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New ideas to boost the world tea market
Hangzhou to host next intergovernmental meeting on tea
14 May 2008, Rome - Just like for other tropical products, the world tea market has seen a tendency for increasing supplies to run ahead of demand growth, depressing prices and returns to producers in developing countries.

As different attempts to control supplies over the years proved ineffective, tea market experts have switched their attention to demand and especially how to boost demand in producing countries where per capita tea consumption is low, according to an FAO Report prepared for the Intergovernmental Group on Tea meeting in Hangzhou, China (14-16 May 2008).

World tea production continued to grow in 2006. The annual growth rate was more than 3 % to reach an estimated 3.6 million tonnes. The expansion was mainly due to record crops in China, Viet Nam and India.

The very latest figures put world black tea production at 2.5 million tonnes as compared to 968 000 tonnes for green tea. FAO projections to 2017 indicate that world green tea production is expected to grow at a considerably faster rate than black tea, 4.5 % annually compared to 1.9 % for black tea. The projections reflect the growth in China where the programme for production expansion through rehabilitation, replanting and some conversion is expected to continue to 2017.

The level of world tea consumption in 2006 was roughly equal to production. But its growth rate was only one percent, a slowdown from the annual average of 2.7 % growth over the previous decade. Per capita consumption in the major tea producing countries lags behind, in spite of their strong economic growth. Russians consume 1.26 kg per year and the British 2.2 kg per year but in India tea consumption is only 0.65 kg per head per year and in China it is only 0.53 kg per year.

The report sees an immediate potential for expanding consumption in producing countries with strong economic growth and low per capita consumption of tea and looks at how this might be achieved through quality improvement.

“Expanding consumption in producing countries could ease supply pressure at the world level and improve tea prices in the long run,” according to the FAO report.

Tea quality

Although tea quality is a complex matter, there is growing international interest in the enforcement of minimum quality standards for tea traded internationally. Better quality should increase demand while preventing low quality tea from being traded should curtail the oversupply situation in the world tea market, according to the report. The difficulty is to agree on internationally acceptable quality standards.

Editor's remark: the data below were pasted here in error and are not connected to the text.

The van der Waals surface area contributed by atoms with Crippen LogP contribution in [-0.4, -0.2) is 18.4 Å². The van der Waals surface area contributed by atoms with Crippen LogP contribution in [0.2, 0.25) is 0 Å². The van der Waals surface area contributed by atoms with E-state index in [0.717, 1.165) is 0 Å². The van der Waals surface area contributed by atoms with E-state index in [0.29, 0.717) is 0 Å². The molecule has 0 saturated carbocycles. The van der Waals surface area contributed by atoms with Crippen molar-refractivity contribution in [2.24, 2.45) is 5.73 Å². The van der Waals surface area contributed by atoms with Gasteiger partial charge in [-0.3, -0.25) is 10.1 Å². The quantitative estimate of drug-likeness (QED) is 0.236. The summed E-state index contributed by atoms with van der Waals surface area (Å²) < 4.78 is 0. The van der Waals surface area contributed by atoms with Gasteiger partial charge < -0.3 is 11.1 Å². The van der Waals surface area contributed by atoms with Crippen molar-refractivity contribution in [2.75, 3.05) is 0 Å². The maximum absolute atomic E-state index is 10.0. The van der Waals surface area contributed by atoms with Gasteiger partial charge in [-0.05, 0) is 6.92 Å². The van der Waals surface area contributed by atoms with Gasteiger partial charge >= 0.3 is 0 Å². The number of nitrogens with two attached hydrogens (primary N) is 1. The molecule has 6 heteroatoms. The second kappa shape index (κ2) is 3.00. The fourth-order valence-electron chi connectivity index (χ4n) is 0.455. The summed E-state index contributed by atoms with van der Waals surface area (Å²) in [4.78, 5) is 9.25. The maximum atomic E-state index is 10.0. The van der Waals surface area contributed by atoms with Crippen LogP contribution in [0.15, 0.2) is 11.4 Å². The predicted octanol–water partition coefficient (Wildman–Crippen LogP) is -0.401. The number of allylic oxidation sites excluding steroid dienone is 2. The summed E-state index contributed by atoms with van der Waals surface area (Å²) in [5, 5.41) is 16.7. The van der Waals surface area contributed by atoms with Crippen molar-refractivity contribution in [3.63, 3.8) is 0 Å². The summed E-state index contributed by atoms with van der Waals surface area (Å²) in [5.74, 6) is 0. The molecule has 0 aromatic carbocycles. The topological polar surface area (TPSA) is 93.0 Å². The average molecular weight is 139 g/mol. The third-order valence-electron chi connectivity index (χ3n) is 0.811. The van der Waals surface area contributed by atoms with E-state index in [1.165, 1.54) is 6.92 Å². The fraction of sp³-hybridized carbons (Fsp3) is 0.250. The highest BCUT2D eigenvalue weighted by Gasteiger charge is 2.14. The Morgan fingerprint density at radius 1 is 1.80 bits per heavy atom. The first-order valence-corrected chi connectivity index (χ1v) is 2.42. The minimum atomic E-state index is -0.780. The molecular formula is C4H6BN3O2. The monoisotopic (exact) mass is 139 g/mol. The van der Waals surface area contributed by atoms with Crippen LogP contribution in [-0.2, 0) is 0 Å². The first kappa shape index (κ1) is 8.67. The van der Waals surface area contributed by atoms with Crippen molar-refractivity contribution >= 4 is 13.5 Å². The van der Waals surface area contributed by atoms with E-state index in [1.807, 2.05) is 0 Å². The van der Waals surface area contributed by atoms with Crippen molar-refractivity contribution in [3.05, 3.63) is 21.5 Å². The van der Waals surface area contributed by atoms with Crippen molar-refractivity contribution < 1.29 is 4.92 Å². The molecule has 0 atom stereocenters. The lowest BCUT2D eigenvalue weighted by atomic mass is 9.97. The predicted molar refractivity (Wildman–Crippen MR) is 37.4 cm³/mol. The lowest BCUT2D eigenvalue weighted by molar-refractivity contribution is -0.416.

The judgement of tea quality and assessment of its characteristics and value is generally undertaken by tea tasters who usually base their judgement on a particular requirement. However, such requirements may reflect differing tastes among countries and customers.

Difficulties in defining reference qualities are also compounded by the wide range of producing areas with different cultural, plucking and manufacturing techniques as well as differing impacts of climatic conditions.

ISO 3720

At its last meeting in 2006, the Intergovernmental Group on Tea recommended the adoption of ISO 3720 (ISO stands for the International Standards Organization) as the minimum quality standard for black tea entering international trade.

The report examined in Hangzhou this week outlines developments regarding the acceptance of ISO standard 3720 and its application and invites the Group to define follow-up action to gradually extend the application of this standard in international trade.

Countries accounting for about 80 % of exports of black tea have adopted national standards that were either identical to ISO 3720 or slightly different.

The report notes that ISO 3720 applies to black tea only, but work on standards for green tea is also underway.

The Hangzhou meeting will also examine the establishment of a working group to identify potential geographical indications (GIs) for tea. The main features of GIs will be examined and assessed in the context of the existing international regulatory framework. It is hoped that GIs will help expand tea consumption worldwide.

Contact:
Pierre Antonios
Media Relations, FAO
pierre.antonios@fao.org
(+39) 06 570 53473
(+39) 348 25 23807

Contact:

Pierre Antonios
Media Relations, FAO
pierre.antonios@fao.org
(+39) 06 570 53473
(+39) 348 252 3807

Photo: @FAO/13646/J. Isaac

Women picking tea in the Nilgiri Mountains (India).

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New ideas to boost the world tea market
Hangzhou to host next intergovernmental meeting on tea
14 May 2008 - Just like for other tropical products, the world tea market has seen a tendency for increasing supplies to run ahead of demand growth, depressing prices and returns to producers in developing countries.
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